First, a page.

My fears, those small ones that seemed so big
For all the vital things I had to get and reach
And yet there is only one great thing
The only thing
To live to see the great day that dawns
And the light that fills the world.
Sometime around the age of seventeen, I had a new friend say something to me that would completely change the direction of my life. He said this in passing, and looking back, I’m actually 99% sure he won’t even remember having said it.
It was a summer night in 2011 when my new friend Wes and I were sitting on our friend Ryan Talty’s porch. We had met briefly before when Wes was in town from Deland, FL with my favorite DIY band of all time, Critter, but never had the chance to talk. On this trip however, we had bonded instantly during the show that had occurred down the street at the Circle-A Ranch (R.I.P.) when we saw that we each had a tattoo of the balloon from the cover of Modest Mouse’s “We Were Dead Before the Ship Even Sank.” Sometime in our conversation between skateboarding, pizza, and art, he told me that what he wanted to do with his life was to:
“Never stop adventuring. I want to see everything, and do something I haven’t done before as often as possible.”
It’s probably necessary to preface the rest of this story with a disclaimer: at the time that I heard him say this, I was a “bro.” That is to say, I was an unashamed, unabashed participant in the culture of Polo, Southern Tide, and the idea that the more expensive your clothes were, the better you were as a person. My big adventure away from that ridiculous idea had already begun with my introduction to DIY culture and affinity for the local music scene, but it was this quote that became the catalyst for my great change.
While analyzing the words he had said to me, I began to see life for what it is and I benefitted immensely from it.The word that stuck out the most to me was “adventure.” Life is one big adventure made up of a series of smaller ones, none less important than the last. Everything you do is a step on the journey to fulfillment. Whether it’s mountain biking, putting paint on a canvas, or walking to work, every moment of your day has the potential to change your life or someone else’s. Even if what you happen to be doing seems monotonous or painful, it is a step on the way to becoming the person you can be.
Set goals for yourself. These goals can be professional, but if you set the right goals they will not need to be work related, and they can still have an effect on your job. Read a book. Smile. Take a day off and go hiking. Make your daily goal to make three other people smile. Cook yourself a meal. Cook someone else a meal. Listen to your favorite album once a week, or once a month. Get out of your car that runs on money and makes you fat, and get on a bike or skateboard that runs on fat and saves you money. Whatever it takes for you to see life for the adventure that it is, do it! Most of all: don’t be afraid if life forces you to take a step back. Sometimes it takes a step down to find the footing you need to keep moving up.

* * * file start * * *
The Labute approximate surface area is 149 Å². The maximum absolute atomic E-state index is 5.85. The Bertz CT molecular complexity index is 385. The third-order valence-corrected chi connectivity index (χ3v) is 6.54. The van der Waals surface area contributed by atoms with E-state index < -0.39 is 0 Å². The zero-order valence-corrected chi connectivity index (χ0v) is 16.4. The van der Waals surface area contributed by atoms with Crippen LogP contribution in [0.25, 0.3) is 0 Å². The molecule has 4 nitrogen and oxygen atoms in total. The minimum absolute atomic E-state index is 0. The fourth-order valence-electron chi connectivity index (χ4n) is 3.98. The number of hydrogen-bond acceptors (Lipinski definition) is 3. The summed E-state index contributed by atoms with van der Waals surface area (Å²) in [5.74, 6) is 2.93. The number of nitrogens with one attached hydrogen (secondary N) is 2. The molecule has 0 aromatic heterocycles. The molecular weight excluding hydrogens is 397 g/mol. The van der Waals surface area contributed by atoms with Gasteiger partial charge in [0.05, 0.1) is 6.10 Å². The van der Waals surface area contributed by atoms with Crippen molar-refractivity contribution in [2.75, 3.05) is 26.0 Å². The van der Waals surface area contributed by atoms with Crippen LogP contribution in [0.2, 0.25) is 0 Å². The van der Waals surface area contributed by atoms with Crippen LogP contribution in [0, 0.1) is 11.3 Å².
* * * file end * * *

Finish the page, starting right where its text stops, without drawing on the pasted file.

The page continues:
The biggest advice that I can give you to help you find the path on your big adventure is simple: make art. Art is the fulfillment of an inner desire to find meaning in an otherwise messed up world. It can help bring a worthwhile catharsis when you ache for something meaningful, or take your mind off of whatever is troubling you. Art can be used to bring truth, or to bring a fundamental flaw or necessary piece of information to the attention of others in a palatable manner. In other words, art can give you a map on your biggest adventure, your entire life. And if you think you’re terrible when you start, that’s okay! Just like anything in life, the more you practice your instrument, drawing, painting, sculpture, whatever…the better you will get!
So listen, stop what you’re doing right now. Life is too damn short to read another motivational article and not do anything about it. You are already well into the greatest adventure that you will ever go on. Close your computer and go do something! Think about it, instead of browsing the Internet you could be riding a bike, starting a garden, starting a band, painting a picture, working with a community outreach, or already on your way up the side of a mountain! It’s never too late to stop simply existing, and start living.
What are you waiting for?